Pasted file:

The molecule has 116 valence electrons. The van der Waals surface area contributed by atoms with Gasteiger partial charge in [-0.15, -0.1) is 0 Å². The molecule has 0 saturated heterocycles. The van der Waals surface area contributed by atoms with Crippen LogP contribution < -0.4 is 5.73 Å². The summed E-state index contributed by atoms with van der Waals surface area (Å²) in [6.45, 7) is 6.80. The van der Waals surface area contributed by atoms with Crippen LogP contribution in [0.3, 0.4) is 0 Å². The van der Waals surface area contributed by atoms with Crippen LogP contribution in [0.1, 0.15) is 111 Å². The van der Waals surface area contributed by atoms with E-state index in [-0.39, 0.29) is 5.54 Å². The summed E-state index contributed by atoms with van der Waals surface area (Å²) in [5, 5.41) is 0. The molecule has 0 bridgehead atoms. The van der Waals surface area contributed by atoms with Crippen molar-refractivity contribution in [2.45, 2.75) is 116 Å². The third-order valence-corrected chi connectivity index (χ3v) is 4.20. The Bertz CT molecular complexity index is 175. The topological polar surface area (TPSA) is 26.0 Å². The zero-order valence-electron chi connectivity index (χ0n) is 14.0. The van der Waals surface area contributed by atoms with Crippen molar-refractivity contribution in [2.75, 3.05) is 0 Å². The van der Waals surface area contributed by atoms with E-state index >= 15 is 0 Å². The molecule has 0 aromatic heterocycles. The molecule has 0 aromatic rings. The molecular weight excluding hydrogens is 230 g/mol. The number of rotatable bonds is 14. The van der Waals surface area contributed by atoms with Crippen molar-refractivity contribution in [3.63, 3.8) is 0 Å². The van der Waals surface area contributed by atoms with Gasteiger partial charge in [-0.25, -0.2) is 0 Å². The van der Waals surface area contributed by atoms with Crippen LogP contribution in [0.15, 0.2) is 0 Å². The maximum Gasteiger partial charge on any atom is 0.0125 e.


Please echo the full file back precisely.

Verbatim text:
The molecule has 116 valence electrons. The van der Waals surface area contributed by atoms with Gasteiger partial charge in [-0.15, -0.1) is 0 Å². The molecule has 0 saturated heterocycles. The van der Waals surface area contributed by atoms with Crippen LogP contribution < -0.4 is 5.73 Å². The summed E-state index contributed by atoms with van der Waals surface area (Å²) in [6.45, 7) is 6.80. The van der Waals surface area contributed by atoms with Crippen LogP contribution in [0.3, 0.4) is 0 Å². The van der Waals surface area contributed by atoms with Crippen LogP contribution in [0.1, 0.15) is 111 Å². The van der Waals surface area contributed by atoms with E-state index in [-0.39, 0.29) is 5.54 Å². The summed E-state index contributed by atoms with van der Waals surface area (Å²) in [5, 5.41) is 0. The molecule has 0 bridgehead atoms. The van der Waals surface area contributed by atoms with Crippen molar-refractivity contribution in [2.45, 2.75) is 116 Å². The third-order valence-corrected chi connectivity index (χ3v) is 4.20. The Bertz CT molecular complexity index is 175. The topological polar surface area (TPSA) is 26.0 Å². The zero-order valence-electron chi connectivity index (χ0n) is 14.0. The van der Waals surface area contributed by atoms with Crippen molar-refractivity contribution in [2.75, 3.05) is 0 Å². The van der Waals surface area contributed by atoms with E-state index >= 15 is 0 Å². The molecule has 0 aromatic heterocycles. The molecule has 0 aromatic rings. The molecular weight excluding hydrogens is 230 g/mol. The number of rotatable bonds is 14. The van der Waals surface area contributed by atoms with Crippen molar-refractivity contribution in [3.63, 3.8) is 0 Å². The van der Waals surface area contributed by atoms with Gasteiger partial charge in [-0.25, -0.2) is 0 Å². The van der Waals surface area contributed by atoms with Crippen LogP contribution in [0.15, 0.2) is 0 Å². The maximum Gasteiger partial charge on any atom is 0.0125 e.